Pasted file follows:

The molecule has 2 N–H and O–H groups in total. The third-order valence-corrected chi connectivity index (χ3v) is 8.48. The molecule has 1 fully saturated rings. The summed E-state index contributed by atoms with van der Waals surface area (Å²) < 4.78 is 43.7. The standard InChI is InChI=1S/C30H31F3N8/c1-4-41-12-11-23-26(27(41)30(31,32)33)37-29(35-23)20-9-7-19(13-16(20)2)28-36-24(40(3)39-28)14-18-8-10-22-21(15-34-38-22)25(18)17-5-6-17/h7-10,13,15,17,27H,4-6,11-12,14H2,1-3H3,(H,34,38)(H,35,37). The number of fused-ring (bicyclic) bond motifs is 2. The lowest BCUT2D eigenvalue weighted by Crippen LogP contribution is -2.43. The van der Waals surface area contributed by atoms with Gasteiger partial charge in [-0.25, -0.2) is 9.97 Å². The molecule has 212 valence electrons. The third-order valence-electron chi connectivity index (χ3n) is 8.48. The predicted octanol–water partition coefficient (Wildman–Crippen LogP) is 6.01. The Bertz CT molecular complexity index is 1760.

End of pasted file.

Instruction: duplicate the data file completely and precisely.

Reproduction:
The molecule has 2 N–H and O–H groups in total. The third-order valence-corrected chi connectivity index (χ3v) is 8.48. The molecule has 1 fully saturated rings. The summed E-state index contributed by atoms with van der Waals surface area (Å²) < 4.78 is 43.7. The standard InChI is InChI=1S/C30H31F3N8/c1-4-41-12-11-23-26(27(41)30(31,32)33)37-29(35-23)20-9-7-19(13-16(20)2)28-36-24(40(3)39-28)14-18-8-10-22-21(15-34-38-22)25(18)17-5-6-17/h7-10,13,15,17,27H,4-6,11-12,14H2,1-3H3,(H,34,38)(H,35,37). The number of fused-ring (bicyclic) bond motifs is 2. The lowest BCUT2D eigenvalue weighted by Crippen LogP contribution is -2.43. The van der Waals surface area contributed by atoms with Gasteiger partial charge in [-0.25, -0.2) is 9.97 Å². The molecule has 212 valence electrons. The third-order valence-electron chi connectivity index (χ3n) is 8.48. The predicted octanol–water partition coefficient (Wildman–Crippen LogP) is 6.01. The Bertz CT molecular complexity index is 1760.